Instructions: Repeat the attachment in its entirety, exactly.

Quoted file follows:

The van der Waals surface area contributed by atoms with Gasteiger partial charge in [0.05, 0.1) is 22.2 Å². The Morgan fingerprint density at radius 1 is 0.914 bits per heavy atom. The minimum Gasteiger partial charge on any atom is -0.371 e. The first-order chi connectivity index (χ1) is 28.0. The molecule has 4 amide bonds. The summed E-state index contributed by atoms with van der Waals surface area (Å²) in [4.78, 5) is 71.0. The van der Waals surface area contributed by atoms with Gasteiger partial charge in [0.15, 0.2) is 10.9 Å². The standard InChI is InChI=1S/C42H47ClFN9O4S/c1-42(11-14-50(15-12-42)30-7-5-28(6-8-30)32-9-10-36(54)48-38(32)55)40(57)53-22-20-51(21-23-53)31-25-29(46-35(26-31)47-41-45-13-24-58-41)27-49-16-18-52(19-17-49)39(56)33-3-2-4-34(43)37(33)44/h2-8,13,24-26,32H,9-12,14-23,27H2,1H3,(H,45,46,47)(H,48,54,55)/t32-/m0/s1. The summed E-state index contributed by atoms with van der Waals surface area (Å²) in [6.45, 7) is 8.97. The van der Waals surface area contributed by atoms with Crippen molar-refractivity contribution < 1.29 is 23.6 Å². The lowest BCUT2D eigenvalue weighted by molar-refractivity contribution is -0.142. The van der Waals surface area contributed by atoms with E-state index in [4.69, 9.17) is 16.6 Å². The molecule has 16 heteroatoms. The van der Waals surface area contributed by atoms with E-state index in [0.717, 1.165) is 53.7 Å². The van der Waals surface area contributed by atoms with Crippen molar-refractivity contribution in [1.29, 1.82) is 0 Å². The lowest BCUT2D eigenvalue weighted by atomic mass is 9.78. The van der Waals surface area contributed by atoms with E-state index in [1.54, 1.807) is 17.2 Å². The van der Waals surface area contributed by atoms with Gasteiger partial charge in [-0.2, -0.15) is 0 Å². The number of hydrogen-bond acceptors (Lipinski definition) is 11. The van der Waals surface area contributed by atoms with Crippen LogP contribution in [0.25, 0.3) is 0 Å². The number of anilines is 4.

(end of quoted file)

The van der Waals surface area contributed by atoms with Gasteiger partial charge in [0.05, 0.1) is 22.2 Å². The Morgan fingerprint density at radius 1 is 0.914 bits per heavy atom. The minimum Gasteiger partial charge on any atom is -0.371 e. The first-order chi connectivity index (χ1) is 28.0. The molecule has 4 amide bonds. The summed E-state index contributed by atoms with van der Waals surface area (Å²) in [4.78, 5) is 71.0. The van der Waals surface area contributed by atoms with Gasteiger partial charge in [0.15, 0.2) is 10.9 Å². The standard InChI is InChI=1S/C42H47ClFN9O4S/c1-42(11-14-50(15-12-42)30-7-5-28(6-8-30)32-9-10-36(54)48-38(32)55)40(57)53-22-20-51(21-23-53)31-25-29(46-35(26-31)47-41-45-13-24-58-41)27-49-16-18-52(19-17-49)39(56)33-3-2-4-34(43)37(33)44/h2-8,13,24-26,32H,9-12,14-23,27H2,1H3,(H,45,46,47)(H,48,54,55)/t32-/m0/s1. The summed E-state index contributed by atoms with van der Waals surface area (Å²) in [6.45, 7) is 8.97. The van der Waals surface area contributed by atoms with Crippen molar-refractivity contribution < 1.29 is 23.6 Å². The lowest BCUT2D eigenvalue weighted by molar-refractivity contribution is -0.142. The van der Waals surface area contributed by atoms with E-state index in [4.69, 9.17) is 16.6 Å². The molecule has 16 heteroatoms. The van der Waals surface area contributed by atoms with E-state index in [0.717, 1.165) is 53.7 Å². The van der Waals surface area contributed by atoms with Crippen molar-refractivity contribution in [1.29, 1.82) is 0 Å². The lowest BCUT2D eigenvalue weighted by atomic mass is 9.78. The van der Waals surface area contributed by atoms with E-state index in [1.54, 1.807) is 17.2 Å². The van der Waals surface area contributed by atoms with Gasteiger partial charge in [-0.2, -0.15) is 0 Å². The number of hydrogen-bond acceptors (Lipinski definition) is 11. The van der Waals surface area contributed by atoms with Crippen LogP contribution in [0.25, 0.3) is 0 Å². The number of anilines is 4.